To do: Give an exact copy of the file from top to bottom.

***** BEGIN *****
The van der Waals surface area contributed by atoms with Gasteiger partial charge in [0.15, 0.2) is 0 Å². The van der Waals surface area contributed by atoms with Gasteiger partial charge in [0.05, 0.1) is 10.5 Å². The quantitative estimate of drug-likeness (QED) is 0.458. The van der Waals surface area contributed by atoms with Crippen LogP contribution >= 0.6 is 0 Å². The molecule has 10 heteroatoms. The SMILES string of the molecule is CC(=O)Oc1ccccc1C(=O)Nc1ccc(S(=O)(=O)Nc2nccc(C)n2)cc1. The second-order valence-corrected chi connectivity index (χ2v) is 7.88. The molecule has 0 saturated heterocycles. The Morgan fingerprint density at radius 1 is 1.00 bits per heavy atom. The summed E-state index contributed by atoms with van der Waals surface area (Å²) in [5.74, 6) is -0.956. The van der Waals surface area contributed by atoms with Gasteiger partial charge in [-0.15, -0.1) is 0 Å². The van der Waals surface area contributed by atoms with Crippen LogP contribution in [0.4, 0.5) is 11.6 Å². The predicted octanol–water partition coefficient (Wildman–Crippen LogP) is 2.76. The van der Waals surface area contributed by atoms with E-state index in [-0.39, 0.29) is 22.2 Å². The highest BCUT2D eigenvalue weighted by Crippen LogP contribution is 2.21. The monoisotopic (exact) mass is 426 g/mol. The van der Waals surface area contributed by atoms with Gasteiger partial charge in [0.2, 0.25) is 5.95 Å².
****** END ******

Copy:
The van der Waals surface area contributed by atoms with Gasteiger partial charge in [0.15, 0.2) is 0 Å². The van der Waals surface area contributed by atoms with Gasteiger partial charge in [0.05, 0.1) is 10.5 Å². The quantitative estimate of drug-likeness (QED) is 0.458. The van der Waals surface area contributed by atoms with Crippen LogP contribution >= 0.6 is 0 Å². The molecule has 10 heteroatoms. The SMILES string of the molecule is CC(=O)Oc1ccccc1C(=O)Nc1ccc(S(=O)(=O)Nc2nccc(C)n2)cc1. The second-order valence-corrected chi connectivity index (χ2v) is 7.88. The molecule has 0 saturated heterocycles. The Morgan fingerprint density at radius 1 is 1.00 bits per heavy atom. The summed E-state index contributed by atoms with van der Waals surface area (Å²) in [5.74, 6) is -0.956. The van der Waals surface area contributed by atoms with Gasteiger partial charge in [-0.15, -0.1) is 0 Å². The van der Waals surface area contributed by atoms with Crippen LogP contribution in [0.4, 0.5) is 11.6 Å². The predicted octanol–water partition coefficient (Wildman–Crippen LogP) is 2.76. The van der Waals surface area contributed by atoms with E-state index in [-0.39, 0.29) is 22.2 Å². The highest BCUT2D eigenvalue weighted by Crippen LogP contribution is 2.21. The monoisotopic (exact) mass is 426 g/mol. The van der Waals surface area contributed by atoms with Gasteiger partial charge in [0.2, 0.25) is 5.95 Å².